I’ve had an affinity for wildlife ever since I can remember, mainly due to my dad’s love for birding. My parents and brother and I would often visit RSPB reserves, or watch foxes and their cubs from our window, or set up moth traps to see what winged jewels we’d caught in the night.
A love for writing also spurred me to study for a Diploma in Journalism, but ultimately nature called me back to get my FdSc Conservation Management. This was undoubtedly a turning point in my life, as in my school days the words ‘nature’ and ‘career’ might as well have been two distant planets; I had no idea it was possible to become a “qualified hippie” until I stumbled upon the degree which let me explore the delicate interactions on which our planet relies, and to fully realise our impact on those ecological balances.
As I became more ecologically aware I eventually rekindled with journalistic writing. I had found a new passion for highlighting environmental issues, which could help shed light on those accountable for deforestation, poaching, pollution, unsustainable farming and other global concerns.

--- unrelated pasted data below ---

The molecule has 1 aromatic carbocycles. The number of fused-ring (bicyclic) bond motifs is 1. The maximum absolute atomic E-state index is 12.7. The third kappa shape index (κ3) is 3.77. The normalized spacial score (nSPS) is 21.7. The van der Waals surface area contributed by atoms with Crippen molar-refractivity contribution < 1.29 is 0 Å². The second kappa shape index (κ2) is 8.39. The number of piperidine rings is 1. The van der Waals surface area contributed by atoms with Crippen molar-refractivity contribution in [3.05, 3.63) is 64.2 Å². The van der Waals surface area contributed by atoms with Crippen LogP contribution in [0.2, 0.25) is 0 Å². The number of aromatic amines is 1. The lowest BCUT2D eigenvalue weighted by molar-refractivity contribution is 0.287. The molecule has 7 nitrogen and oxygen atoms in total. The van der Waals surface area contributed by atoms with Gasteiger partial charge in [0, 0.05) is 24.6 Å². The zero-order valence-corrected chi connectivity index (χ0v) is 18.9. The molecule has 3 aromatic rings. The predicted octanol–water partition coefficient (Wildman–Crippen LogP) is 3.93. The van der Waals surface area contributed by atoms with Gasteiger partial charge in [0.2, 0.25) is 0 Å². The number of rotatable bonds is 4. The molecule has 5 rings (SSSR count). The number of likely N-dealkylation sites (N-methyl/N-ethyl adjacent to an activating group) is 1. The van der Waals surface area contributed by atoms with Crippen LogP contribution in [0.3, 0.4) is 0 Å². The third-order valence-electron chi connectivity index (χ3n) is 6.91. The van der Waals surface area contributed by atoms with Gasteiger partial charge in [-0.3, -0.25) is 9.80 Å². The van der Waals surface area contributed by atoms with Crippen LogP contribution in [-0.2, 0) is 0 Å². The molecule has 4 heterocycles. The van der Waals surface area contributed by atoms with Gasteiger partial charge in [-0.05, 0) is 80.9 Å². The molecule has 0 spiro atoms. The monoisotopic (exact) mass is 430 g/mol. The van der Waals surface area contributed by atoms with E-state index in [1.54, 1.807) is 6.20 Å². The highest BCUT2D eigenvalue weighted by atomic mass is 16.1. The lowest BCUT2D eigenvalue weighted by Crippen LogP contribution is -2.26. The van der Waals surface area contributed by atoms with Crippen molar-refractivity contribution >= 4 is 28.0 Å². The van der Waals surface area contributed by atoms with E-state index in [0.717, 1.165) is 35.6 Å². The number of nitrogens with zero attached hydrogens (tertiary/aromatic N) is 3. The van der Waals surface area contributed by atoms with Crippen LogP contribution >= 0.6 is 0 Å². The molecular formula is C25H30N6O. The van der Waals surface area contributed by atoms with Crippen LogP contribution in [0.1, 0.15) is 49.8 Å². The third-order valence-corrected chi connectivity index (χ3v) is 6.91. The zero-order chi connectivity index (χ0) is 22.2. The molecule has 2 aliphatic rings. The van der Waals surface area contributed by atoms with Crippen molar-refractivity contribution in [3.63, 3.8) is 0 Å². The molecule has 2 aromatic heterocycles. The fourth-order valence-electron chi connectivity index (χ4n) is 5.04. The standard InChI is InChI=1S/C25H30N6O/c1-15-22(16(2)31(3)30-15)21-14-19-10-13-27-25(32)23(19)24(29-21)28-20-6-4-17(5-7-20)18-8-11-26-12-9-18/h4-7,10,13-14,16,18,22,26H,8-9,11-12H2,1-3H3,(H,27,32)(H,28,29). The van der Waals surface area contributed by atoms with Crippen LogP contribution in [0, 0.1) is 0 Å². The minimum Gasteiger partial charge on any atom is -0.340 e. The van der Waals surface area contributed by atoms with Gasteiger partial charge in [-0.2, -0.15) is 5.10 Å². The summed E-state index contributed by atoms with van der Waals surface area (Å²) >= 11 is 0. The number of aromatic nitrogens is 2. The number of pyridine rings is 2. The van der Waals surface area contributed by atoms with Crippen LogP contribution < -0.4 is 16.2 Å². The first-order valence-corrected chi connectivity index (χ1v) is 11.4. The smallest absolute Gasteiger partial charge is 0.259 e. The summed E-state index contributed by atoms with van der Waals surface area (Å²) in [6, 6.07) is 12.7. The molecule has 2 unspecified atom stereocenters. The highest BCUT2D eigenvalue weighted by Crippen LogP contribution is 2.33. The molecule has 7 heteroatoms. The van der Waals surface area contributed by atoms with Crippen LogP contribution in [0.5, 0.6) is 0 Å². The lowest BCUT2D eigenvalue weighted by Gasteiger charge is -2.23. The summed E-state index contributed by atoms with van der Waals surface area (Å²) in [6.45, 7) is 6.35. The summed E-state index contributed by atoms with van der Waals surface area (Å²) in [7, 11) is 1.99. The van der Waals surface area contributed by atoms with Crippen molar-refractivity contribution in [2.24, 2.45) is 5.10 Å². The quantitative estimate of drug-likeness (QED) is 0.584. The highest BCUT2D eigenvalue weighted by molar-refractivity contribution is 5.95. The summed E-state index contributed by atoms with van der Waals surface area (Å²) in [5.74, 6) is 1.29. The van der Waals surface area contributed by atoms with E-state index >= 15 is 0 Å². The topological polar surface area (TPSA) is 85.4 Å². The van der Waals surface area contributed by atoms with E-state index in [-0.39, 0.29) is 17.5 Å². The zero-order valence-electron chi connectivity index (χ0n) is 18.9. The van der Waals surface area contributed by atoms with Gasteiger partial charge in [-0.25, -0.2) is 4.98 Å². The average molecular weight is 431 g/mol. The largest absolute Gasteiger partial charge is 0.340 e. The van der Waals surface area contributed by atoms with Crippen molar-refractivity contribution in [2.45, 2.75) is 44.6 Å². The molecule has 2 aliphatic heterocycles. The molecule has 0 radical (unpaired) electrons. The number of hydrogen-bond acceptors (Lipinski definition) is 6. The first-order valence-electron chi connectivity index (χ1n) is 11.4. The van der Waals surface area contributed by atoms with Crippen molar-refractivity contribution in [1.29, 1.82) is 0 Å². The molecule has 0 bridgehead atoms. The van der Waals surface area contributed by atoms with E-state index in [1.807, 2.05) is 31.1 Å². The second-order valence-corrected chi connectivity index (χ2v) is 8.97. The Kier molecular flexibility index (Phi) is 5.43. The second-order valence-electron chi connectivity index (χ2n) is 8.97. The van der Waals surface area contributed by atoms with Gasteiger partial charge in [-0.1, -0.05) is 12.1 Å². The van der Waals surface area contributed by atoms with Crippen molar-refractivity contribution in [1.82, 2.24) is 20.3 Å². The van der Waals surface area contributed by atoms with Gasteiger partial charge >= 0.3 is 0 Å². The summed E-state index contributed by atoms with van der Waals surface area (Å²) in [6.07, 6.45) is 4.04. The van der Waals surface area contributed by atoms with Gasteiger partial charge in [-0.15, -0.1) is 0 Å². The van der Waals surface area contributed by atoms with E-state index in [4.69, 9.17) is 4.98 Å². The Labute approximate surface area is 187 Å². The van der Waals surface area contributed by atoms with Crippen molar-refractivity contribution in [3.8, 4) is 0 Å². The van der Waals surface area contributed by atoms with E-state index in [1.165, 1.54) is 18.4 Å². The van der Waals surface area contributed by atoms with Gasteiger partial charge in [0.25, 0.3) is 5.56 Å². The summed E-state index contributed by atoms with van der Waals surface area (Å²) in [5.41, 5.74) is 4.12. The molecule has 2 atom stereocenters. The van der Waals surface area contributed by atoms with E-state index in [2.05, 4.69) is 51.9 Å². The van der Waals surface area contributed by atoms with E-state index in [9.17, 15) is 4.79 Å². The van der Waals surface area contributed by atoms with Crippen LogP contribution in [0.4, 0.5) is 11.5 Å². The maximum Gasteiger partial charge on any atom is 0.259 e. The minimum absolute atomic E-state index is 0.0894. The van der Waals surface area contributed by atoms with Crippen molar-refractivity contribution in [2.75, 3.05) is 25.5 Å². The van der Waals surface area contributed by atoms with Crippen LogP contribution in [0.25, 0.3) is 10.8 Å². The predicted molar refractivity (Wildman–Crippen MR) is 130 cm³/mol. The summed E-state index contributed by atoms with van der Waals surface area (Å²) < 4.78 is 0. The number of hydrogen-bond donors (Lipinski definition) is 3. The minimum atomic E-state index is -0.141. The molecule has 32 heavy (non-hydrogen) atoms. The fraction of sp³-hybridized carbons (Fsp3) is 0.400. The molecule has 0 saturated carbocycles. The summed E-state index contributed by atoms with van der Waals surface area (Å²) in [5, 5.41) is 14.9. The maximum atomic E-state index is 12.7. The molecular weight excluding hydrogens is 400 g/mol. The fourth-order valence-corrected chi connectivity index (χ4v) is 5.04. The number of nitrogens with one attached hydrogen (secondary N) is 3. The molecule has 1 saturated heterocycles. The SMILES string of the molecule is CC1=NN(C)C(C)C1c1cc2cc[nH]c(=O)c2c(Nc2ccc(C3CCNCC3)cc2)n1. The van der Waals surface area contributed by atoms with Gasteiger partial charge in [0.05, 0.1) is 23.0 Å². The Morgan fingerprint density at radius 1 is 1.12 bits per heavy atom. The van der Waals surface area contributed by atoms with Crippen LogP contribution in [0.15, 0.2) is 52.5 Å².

My position at Frontier allows me to utilise my passions and inform people about the current impacts we have on our environment, as well as inspire them to get involved in conservation across the globe. The research that goes into every article consists of the world’s most beautiful animals, people and places, and I aim to convey that inspiration whilst working at Frontier. It also gives me the chance to engage with like-minded people daily; the usual watercooler topics, like sports and Game of Thrones, suddenly became complex ecology and whatever the latest clandestine, anti-environmental stunts corporations were up to (and yes still Game of Thrones).
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